But then came the container ship, which first emerged in the 1960s to reduce two of the big costs of international trade. First, the packaging of goods into standardized containers that could efficiently be carried by trucks, before and after the boat trip, without unloading (called intermodal freight transport) crashed the “stevedore” or “longshoreman” trade, the tedious and costly task of loading and unloading ships at ports.
Then, the container ships got bigger and bigger. The aforementioned Ever Given is one-quarter mile long and can hold 20,000 truck-trailer-sized containers. This is where we get into the basic fixed-cost versus variable-cost math used by the early Venetian sea traders that Franciscan friar Luca Pacioli formalized in his 1494 treatise, where we first saw the “debits” and “credits” language of accounting.
The Venetian traders had figured out how to accumulate a record of the big “fixed costs” of mounting a sea voyage, and then fairly allocating those costs, and the resulting profits, to ship captains and investors across the value of the many items typically brought back. The Ever Given effectively takes the huge fixed cost of transporting 20,000 containers over thousands of miles, and divides that cost by the hundreds of thousands of individual pairs of shoes or laptop computers inside those containers.
The net per-unit cost of the Ever Given’s ocean voyage allocated to that one pair of sneakers that you purchased, then, comes down to mere pennies. The “absolute advantage” of “home goods” over transported goods that was central to Adam Smith’s theory of international trade has become irrelevant.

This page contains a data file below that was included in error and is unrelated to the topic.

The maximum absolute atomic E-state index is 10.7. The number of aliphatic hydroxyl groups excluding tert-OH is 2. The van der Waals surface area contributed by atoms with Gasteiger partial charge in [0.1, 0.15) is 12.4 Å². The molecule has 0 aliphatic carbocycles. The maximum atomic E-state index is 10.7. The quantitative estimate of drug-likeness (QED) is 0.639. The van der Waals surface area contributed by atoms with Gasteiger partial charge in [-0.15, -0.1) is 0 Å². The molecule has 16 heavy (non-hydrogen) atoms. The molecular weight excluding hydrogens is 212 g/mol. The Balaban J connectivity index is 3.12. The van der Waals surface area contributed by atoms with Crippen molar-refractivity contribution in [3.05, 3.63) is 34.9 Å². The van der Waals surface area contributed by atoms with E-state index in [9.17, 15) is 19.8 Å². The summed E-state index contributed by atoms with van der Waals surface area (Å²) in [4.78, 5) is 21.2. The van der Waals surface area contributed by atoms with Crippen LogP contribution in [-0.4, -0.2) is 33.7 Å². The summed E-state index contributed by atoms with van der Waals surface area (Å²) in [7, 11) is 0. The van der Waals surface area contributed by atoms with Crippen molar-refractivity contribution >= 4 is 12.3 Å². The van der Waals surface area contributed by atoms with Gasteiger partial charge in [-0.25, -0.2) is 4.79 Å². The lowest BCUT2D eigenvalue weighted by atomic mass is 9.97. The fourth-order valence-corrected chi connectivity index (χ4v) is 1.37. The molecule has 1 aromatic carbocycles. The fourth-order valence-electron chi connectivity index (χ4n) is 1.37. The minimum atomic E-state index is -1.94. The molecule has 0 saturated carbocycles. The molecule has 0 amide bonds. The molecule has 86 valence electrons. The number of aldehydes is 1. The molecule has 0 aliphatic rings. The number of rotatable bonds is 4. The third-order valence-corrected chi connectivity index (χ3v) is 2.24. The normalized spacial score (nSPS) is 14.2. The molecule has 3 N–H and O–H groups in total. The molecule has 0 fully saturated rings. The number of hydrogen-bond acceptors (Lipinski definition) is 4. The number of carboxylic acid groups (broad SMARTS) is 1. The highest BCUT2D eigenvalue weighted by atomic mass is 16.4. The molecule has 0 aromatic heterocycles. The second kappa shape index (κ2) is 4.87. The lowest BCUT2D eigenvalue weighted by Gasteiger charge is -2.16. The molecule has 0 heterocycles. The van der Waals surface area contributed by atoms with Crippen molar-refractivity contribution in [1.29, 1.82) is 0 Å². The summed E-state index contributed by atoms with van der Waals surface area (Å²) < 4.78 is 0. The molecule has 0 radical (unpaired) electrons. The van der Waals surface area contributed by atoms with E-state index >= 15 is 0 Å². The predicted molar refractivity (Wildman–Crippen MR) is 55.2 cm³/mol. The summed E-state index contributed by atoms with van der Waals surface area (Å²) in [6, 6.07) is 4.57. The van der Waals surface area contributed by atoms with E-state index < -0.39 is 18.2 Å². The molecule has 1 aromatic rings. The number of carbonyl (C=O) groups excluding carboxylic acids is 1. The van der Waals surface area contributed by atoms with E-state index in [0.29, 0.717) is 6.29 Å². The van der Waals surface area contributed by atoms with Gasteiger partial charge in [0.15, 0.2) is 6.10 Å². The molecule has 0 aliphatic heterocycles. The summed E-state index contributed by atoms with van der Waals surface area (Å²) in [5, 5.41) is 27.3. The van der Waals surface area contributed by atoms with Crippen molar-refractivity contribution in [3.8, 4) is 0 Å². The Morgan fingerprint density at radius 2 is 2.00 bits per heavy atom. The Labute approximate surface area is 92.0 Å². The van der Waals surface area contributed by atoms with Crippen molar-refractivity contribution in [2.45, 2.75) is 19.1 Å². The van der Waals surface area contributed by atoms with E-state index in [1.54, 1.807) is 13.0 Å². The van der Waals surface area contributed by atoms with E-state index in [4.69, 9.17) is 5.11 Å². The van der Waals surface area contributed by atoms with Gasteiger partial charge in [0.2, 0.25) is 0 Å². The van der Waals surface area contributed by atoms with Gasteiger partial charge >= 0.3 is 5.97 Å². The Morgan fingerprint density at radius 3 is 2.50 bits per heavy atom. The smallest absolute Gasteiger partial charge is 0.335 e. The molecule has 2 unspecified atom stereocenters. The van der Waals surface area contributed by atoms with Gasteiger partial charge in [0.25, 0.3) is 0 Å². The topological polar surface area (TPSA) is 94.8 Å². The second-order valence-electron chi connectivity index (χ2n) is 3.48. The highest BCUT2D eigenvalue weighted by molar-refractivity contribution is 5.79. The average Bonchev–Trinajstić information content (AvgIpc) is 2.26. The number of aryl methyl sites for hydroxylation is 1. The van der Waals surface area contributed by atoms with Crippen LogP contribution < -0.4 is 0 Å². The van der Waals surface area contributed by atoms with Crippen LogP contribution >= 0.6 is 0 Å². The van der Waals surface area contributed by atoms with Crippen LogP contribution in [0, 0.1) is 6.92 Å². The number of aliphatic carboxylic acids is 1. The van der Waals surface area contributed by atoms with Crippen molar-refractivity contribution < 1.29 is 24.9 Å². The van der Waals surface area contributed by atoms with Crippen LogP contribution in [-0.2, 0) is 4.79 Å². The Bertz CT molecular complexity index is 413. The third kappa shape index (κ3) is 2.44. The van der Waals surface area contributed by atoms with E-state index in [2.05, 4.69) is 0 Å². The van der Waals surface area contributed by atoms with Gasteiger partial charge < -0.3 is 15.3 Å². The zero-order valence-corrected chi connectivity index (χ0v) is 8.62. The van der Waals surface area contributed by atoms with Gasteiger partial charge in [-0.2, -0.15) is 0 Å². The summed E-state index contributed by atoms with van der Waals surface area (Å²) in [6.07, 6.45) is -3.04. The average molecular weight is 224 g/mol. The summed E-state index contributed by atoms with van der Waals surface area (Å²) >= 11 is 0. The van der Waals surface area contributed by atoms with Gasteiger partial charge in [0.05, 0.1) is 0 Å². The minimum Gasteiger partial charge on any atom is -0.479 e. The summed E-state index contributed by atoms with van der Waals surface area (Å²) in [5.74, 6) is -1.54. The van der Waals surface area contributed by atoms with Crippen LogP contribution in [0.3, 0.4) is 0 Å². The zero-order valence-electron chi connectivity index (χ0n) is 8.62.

The penny suckers
The delay of the Ever Given and the ships queued up behind it, then, only adds pennies to the costs of most of the transported goods on a per-sale basis. Some perishable cargo has been lost, but much of that was insured. Economist John Quiggin, mentioned earlier, notes that some ships were able to avoid the “traffic jam” by taking the more circuitous route around Africa’s Cape of Good Hope, but even those extra miles, divided by the hundreds of thousands of items on board, likely suffered a one-time added cost allocation of just a few cents.
There are many companies who are what I call “penny suckers.” These are businesses whose success depends on aggressively shaving pennies, or even fractions of pennies, off the vendor cost or the labor cost of each sale. Sam Walton turned a 3-cent-profit per sales dollar near-religious belief into Walmart’s massive presence in retailing worldwide. On the labor side, this penny sucking has been a primary reason why wages have not kept up with rising labor productivity over the last thirty years, while executive salaries have skyrocketed.